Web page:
Seattle's Child

Your guide to a kid-friendly city

Photos by Maggie Homer

My family is outside 3 hours a day, and we love it!

The outdoor challenge could be your pandemic sanity-saver!

Editor’s note: Late last year, we introduced you to Maggie Homer, who set the ambitious goal for her family to be outside 3 hours a day, every day. Here’s the original article, and here’s an update, published Nov. 23, 2020:

It’s now fall 2020, and our family is still prioritizing being outside 3 hours a day. This goal has helped us maintain some degree of normalcy in the midst of the COVID-19 pandemic because one thing is for sure: We cannot be quarantined from the great outdoors!

Here are a few new ideas we’ve added to our routine since last year:

Transition activity

This day’s “transition activity” was binoculars, so Duke checked out Mount Baker.

A simple way to encourage your child to move from indoor to outdoor is to prepare a transition activity to be done around the same time each day. A transition activity is something your child creates indoors, but with intention to bring the creation out. Examples of a transition activity might be paper-roll binoculars, a nature observation journal, a terrarium or a leaf-collecting bucket (we got ours at the dollar store). Even something as simple as handing your child a magnifying glass can have them running outside.

Whatever you choose, the activity should be something that sparks interest in your child to explore something further outdoors. Prompting questions such as, “What plants can you find for your terrarium today?” or “Will the trees look different when looking through your binoculars?” really help to excite and engage your child to go outside. Each week, we have a different transition activity we repeat daily.

Start a collection

Is there something your child is particularly drawn to in nature? Some children notice feathers. Others like to collect rocks or seashells. Collecting nature items is a wonderful way to extend time spent outdoors. Hunting for a specific rock or shell takes focus, time and energy. Searching for the perfect addition to their collection also breeds a wonderful connectivity between your child and the natural world around them.

Evie likes to collect beach glass.

Encourage your child to start collecting their object of interest, while remembering to respect the natural environment and to not disturb any living ecosystems. If your child has not found an object to collect yet, simply state, “I notice you really like beach glass (or whatever it is they like). Let’s see how many pieces we can find today!” Then, make a special box or jar for the items to stay in where your child can revisit their nature experiences at home. My daughter loves to keep her rocks in glass jars.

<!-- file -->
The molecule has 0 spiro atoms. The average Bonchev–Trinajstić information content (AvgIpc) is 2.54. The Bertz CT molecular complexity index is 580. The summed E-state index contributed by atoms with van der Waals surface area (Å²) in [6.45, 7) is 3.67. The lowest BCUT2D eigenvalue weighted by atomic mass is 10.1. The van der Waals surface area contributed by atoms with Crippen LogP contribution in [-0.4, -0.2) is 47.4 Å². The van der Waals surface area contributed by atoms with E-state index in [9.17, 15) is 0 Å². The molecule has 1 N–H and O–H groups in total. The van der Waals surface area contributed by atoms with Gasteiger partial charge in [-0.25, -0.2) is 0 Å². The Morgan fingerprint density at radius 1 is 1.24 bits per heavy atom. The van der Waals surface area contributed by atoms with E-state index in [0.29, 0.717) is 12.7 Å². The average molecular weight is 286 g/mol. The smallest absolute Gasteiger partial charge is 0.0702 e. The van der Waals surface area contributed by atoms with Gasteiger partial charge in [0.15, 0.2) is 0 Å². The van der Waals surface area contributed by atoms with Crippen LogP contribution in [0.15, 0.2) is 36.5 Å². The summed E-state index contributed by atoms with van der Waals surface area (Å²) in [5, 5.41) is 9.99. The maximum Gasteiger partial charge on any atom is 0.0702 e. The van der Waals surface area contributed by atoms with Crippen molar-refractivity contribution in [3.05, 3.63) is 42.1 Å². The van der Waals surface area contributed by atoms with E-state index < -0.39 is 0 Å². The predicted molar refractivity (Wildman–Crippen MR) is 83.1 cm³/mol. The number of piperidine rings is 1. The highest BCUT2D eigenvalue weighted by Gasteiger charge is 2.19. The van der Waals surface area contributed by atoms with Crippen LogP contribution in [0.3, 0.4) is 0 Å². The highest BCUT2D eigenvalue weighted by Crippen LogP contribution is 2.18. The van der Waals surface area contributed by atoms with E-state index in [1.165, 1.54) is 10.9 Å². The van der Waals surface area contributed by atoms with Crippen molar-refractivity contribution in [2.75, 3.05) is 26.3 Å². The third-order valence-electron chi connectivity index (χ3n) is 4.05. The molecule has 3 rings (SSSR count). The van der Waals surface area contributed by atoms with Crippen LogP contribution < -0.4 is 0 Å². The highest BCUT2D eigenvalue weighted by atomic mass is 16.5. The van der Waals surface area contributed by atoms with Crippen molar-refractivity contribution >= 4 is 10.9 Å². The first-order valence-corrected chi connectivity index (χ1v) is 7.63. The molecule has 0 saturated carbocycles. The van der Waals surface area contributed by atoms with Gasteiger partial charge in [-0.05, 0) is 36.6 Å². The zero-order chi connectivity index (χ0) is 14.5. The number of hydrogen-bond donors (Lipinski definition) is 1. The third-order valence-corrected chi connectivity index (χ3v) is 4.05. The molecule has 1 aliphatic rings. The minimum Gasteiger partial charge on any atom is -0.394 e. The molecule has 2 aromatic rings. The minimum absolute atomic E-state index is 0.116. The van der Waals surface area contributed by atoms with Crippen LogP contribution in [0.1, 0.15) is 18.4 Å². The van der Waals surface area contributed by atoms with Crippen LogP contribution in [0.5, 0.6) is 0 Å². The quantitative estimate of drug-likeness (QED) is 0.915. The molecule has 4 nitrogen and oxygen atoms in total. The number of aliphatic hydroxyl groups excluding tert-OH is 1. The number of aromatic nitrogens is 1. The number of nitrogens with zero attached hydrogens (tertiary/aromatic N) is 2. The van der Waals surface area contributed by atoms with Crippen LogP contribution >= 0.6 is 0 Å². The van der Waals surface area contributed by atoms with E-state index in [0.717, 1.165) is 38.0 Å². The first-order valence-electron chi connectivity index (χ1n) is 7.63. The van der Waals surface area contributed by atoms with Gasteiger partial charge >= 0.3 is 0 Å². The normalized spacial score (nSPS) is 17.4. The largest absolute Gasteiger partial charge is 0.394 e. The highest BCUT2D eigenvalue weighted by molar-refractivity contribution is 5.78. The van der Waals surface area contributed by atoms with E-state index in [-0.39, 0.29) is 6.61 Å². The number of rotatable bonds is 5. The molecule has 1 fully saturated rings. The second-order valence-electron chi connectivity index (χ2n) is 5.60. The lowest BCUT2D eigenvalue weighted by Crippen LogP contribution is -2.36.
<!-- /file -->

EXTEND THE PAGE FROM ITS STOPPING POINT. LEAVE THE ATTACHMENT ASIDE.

We also bring a treasure bag with us whenever we venture out to Juanita Beach Park or go on a hike through Edith Moulton Park so that the collecting feels more “official.” This also helps avoid any meltdowns over lost items and ensures that no treasures get lost in a coat pocket to be run through the washing machine.

Nature process art

What fun to make “tree faces” with homemade playdough!

We love to use natural objects in our process art, and what I love best is how the objects we use change as the seasons shift. We always try to do the process art outdoors, which gives us a first row seat to the natural world around us and keeps the mess outside! In fall, we create apple stamp paintings and leaf rubbings. As it transitions to winter, our art changes to pinecone paintings and watercolor ice painting. As spring blossoms, we are painting with flowers!

An important thing to note about process art is that there is no expectation for what the finished product looks like. It is art simply for the joy of the process. Process art allows your child to explore textures, colors, and artistic inclinations without restrictions.

I encourage you to notice and observe your child’s art (i.e. “I notice you’re using lots of red,” or “You are working really hard on your painting!”) without placing value or personal opinion on their work (i.e. “Wow! You’re doing a really good job,” or “I really love your painting.”).

The goal is for the child to be intrinsically motivated to create and explore, not motivated by parental praise or parental acceptance of their creation.

You’ve got this!

To wrap up, I want to encourage and uplift all parents and caretakers. It is my hope that getting outside and engaging with nature will be a way to refresh both you and your children in the midst of isolation and quarantine.

Start with small chunks of outdoor time and build up as you and your child adjust. You’ve got this!

More outdoor fun:

Outside 3 hours a day: How it all began

5 hands-on ways to play outside in the fall

About the Author

Maggie Homer

Maggie Homer is a cooperative preschool teacher and parent educator at Woodinville Family Preschool. She was born and raised in the Pacific Northwest, loves all things outdoors, and is a mother of three children under 6 years old.